CHICAGO: Putting Global Fair Trade Fashion on the Map

Photo by Mata Traders,

Gone are the days when fair trade meant unflattering designs or met only the needs of a specific niche market. Fair trade has grown up and its offerings now command a respectable space in many women’s closets and jewelry boxes.

The fair trade movement may have been around for decades, but only in recent years have fair trade fashions started to really put their mark on the runways and red carpets all over the world. Designer darlings like Emma Watson and Stella McCartney, as well as eco-consumerism trailblazers Livia Firth and Natalie Portman, have lent a celebrity cachet that has suddenly made fair trade fashionable. Top Chicago entrepreneurs and retailers are taking notice and savvy, fashion-forward and socially conscious consumers are responding.

“Fair trade is a nationwide trend, and the options for fashionable offerings are growing every day!” says Renee Bowers, executive director of the Fair Trade Federation (FTF). “Chicago is the home of some leaders in fair trade style. To give just three examples, GREENOLA, Marketplace: Handwork of India and Mata Traders have all been pioneers in creating stylish, fair trade apparel that supports artisan communities. By being at the forefront of this trend, these FTF members are setting a high standard for organizations across the country and around the world.”

Jonit Bookheim, marketing director at Mata Traders ( in Chicago’s Ravenswood neighborhood, believes, “Chicago entrepreneurs, particularly young female ones, are creating fashion-forward, on-trend fair trade products that compete in the mainstream marketplace, and this is a new phenomenon that is filling a void.”

According to Bookheim, Mata’s line of apparel and accessories appeals to stylish women looking for socially conscious fashion choices. Their customer wants to express her individuality, her unique aesthetic and her ethics, but is first drawn to the design, not the fact that the items are fair trade.

Kelly Weinberger, founder of WorldFinds Fair Trade (, in suburban Westmont, agrees that today’s consumers are unwilling to sacrifice style, but definitely are asking more questions like, “Where are the products they are buying coming from and how are they made?” Simultaneously, “More people with an interest in fashion are getting involved in fair trade, so it’s created this exciting culmination that I think is only going to grow,” Weinberger notes.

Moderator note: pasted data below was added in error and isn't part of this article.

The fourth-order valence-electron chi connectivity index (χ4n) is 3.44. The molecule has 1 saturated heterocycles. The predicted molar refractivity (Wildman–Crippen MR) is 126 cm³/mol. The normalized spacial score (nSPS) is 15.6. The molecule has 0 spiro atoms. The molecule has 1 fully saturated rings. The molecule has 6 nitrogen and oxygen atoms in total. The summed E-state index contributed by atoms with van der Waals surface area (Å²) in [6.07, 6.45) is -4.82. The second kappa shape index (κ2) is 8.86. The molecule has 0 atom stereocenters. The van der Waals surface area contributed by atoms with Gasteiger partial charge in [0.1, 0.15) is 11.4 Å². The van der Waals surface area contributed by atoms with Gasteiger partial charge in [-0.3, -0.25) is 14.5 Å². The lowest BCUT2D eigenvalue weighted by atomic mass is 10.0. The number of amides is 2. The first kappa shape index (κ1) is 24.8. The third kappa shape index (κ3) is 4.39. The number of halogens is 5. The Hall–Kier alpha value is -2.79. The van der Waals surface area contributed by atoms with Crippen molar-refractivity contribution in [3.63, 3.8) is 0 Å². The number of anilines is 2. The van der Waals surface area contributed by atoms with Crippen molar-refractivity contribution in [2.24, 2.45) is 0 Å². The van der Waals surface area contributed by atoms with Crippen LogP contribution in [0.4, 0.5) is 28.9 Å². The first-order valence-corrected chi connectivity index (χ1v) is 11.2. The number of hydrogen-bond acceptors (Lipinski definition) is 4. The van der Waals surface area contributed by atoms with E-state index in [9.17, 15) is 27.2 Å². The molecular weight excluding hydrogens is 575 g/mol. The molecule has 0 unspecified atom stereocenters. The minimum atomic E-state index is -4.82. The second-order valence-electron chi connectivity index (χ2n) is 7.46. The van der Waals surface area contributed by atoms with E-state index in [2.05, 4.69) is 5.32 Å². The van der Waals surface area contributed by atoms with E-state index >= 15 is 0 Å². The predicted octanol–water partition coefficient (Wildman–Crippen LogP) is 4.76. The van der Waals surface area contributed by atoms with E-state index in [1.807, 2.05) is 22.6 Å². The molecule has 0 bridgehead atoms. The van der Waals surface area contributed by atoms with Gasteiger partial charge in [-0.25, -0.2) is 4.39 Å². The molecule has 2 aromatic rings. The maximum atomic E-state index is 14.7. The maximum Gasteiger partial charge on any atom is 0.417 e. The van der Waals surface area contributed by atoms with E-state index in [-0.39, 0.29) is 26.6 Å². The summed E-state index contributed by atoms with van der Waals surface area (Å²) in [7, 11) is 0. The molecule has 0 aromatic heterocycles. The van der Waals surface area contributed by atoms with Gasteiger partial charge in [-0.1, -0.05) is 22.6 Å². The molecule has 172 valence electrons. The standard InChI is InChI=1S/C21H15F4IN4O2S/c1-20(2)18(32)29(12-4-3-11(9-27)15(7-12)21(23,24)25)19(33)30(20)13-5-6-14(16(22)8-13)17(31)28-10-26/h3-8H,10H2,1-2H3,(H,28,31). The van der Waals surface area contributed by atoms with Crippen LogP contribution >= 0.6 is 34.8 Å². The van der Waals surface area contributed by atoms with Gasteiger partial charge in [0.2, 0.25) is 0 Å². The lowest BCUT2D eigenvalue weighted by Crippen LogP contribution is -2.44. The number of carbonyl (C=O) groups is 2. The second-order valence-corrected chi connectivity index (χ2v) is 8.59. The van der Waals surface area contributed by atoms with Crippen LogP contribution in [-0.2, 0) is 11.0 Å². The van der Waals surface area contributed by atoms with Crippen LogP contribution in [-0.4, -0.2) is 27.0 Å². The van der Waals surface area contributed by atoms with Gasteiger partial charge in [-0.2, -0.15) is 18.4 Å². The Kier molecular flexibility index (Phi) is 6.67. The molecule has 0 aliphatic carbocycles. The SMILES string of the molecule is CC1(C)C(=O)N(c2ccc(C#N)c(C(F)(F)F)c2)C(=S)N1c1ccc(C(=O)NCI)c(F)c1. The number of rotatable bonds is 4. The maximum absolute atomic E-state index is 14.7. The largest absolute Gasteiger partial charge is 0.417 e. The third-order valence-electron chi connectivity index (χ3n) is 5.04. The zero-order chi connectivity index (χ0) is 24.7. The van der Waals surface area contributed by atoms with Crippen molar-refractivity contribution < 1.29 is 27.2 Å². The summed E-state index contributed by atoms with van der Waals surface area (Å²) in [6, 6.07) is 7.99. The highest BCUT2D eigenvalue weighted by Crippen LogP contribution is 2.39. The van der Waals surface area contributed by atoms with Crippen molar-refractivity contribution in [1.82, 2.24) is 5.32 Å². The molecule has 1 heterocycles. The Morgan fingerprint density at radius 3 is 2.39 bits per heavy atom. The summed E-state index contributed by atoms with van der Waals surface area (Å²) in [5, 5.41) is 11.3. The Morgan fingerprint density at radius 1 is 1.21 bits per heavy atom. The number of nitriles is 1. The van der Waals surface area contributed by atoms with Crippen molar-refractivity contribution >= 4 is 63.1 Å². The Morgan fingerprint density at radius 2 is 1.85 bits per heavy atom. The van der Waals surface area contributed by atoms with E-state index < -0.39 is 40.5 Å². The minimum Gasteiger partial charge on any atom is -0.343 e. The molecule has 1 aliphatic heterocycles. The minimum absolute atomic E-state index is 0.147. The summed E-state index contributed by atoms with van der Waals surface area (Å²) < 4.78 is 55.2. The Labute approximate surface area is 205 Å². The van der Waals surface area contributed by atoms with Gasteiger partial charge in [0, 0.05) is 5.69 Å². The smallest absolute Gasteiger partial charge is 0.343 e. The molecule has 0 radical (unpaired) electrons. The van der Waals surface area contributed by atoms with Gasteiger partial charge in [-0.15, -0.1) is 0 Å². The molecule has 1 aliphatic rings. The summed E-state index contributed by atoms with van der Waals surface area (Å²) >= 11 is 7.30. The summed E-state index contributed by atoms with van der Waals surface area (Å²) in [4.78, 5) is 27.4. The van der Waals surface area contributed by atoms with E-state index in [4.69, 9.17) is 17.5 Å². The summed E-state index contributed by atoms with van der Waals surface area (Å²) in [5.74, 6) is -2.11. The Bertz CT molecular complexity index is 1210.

Kate Robertson, a Glencoe native who launched Mayu ( after volunteering in Peru with the Peace Corps, believes people are definitely becoming more aware and responsible consumers, but that “fair trade” is another label similar to the “green” movement. She feels customers flock to a product first and their buying decision is reinforced once they read the fine print on a tag and learn it is fair trade.

As is the case with any business model, the fair trade movement isn’t immune to competition and price comparison. Ryen Dwyer, assistant manager of Ten Thousand Villages (, in Evanston, is noticing not only an increased presence of and demand for fair trade products as customer awareness increases, but also more mainstream demand for fair trade products in the form of competition, as more stores like Target and Aldi’s stock products like fair trade coffee.

In a down economy, Dwyer says, customers are more conscious about how they spend money, and fair trade is a perfect category of products that fit their values and pocketbook needs. “Many shoppers tell us that they are looking for gifts that are useful, unique and meaningful,” adds Dwyer. “We also hear appreciation for our increasingly diverse selection. Our products extend beyond the ethnic and handmade look, with greater awareness of trends.”Photo by Greenola,

Jen Moran, founder of GREENOLA (, calls her customer the urban activist: “A woman who has experienced other cultures, recognizes global issues, is passionate around advancing her community, draws her fashion inspirations from her travels and loves to tell the story of each of her fashion finds to her closet,” says Moran.